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Reopening New York State Museums

May 28, 2020 11:04 AM | Megan Eves (Administrator)

New York State has started to reopen. Museums are included in Phase 4, but conversations about reopening have circulated since the COVID-19 pandemic forced closures. What will reopening plans and protocols for museums look like? How can we ensure staff and visitor safety? What will visitor experience look like? At a recent MANY Virtual Meet-Up, museum leaders shared what these conversations have been like at their institutions.

Brooklyn Museum closed to the public on March 13


Reopening Plans and Protocol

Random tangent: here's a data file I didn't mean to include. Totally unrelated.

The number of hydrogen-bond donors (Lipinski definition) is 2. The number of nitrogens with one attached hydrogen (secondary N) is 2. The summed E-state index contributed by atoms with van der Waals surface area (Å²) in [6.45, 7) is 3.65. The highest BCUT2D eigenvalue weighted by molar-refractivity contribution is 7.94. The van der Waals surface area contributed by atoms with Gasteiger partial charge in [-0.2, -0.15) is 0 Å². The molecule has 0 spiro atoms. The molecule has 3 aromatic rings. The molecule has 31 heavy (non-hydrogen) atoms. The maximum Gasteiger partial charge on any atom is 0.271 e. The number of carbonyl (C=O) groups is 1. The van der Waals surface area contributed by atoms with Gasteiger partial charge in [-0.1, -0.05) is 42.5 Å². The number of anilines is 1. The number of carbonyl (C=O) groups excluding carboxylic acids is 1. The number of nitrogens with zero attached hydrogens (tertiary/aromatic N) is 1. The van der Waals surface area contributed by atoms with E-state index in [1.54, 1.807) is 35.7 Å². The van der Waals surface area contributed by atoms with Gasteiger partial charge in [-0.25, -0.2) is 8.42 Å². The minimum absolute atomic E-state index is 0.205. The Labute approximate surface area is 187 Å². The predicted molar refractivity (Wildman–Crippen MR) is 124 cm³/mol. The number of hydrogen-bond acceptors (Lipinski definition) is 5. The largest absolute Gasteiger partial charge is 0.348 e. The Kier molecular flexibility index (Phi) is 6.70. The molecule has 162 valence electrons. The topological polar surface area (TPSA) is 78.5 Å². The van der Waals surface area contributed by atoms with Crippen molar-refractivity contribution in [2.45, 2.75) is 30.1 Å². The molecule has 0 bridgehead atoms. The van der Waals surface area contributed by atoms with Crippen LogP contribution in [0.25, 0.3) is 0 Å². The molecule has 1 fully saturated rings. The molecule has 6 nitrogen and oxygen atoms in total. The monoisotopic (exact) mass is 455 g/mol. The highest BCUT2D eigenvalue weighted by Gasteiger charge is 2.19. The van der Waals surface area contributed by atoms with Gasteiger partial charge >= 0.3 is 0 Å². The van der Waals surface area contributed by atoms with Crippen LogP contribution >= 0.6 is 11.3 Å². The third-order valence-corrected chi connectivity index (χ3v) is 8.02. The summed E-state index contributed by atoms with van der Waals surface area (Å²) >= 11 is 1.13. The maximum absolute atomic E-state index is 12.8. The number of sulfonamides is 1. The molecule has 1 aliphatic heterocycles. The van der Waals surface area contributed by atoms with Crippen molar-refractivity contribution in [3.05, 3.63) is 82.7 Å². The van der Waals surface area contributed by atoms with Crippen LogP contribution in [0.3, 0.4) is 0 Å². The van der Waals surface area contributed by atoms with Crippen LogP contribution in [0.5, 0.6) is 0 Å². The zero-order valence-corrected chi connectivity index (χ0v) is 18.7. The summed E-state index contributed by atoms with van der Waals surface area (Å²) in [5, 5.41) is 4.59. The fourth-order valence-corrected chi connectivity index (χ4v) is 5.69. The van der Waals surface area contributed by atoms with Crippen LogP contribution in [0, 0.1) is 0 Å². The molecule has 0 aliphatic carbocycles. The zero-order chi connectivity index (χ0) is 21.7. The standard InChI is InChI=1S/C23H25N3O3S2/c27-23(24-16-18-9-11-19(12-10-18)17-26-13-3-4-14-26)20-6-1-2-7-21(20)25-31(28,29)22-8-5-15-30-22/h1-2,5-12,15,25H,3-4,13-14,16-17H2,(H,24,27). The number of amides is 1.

“Reopening plans and protocol is very much in progress,” said Sara Devine, Director of Visitor Experience & Engagement at the Brooklyn Museum.  “We are watching closely at what is happening in both in this country where places are beginning to reopen and abroad for what their protocols are. We’re spending a lot of time talking about plans and protocols for reopening.” The Brooklyn Museum has created different task forces that include different museum staff members. “One is about reopening in terms of safety for staff, building cleaning protocols, and safety for the public which includes myself, our head of building security, our head of collections, conservation, our head of HR, and our budget and finance director. It also includes someone who represents exhibitions and public programming and special events.” The Brooklyn Museum’s task forces ensure that both public facing and internal museum staff are represented and contribute to the conversations on reopening. “At this point [early May] we’re meeting weekly. We have started by focusing on bringing staff back to work because for us that seemed like an obvious place to start. So until we are ready to open our doors we know that certain staff need to be in the building.”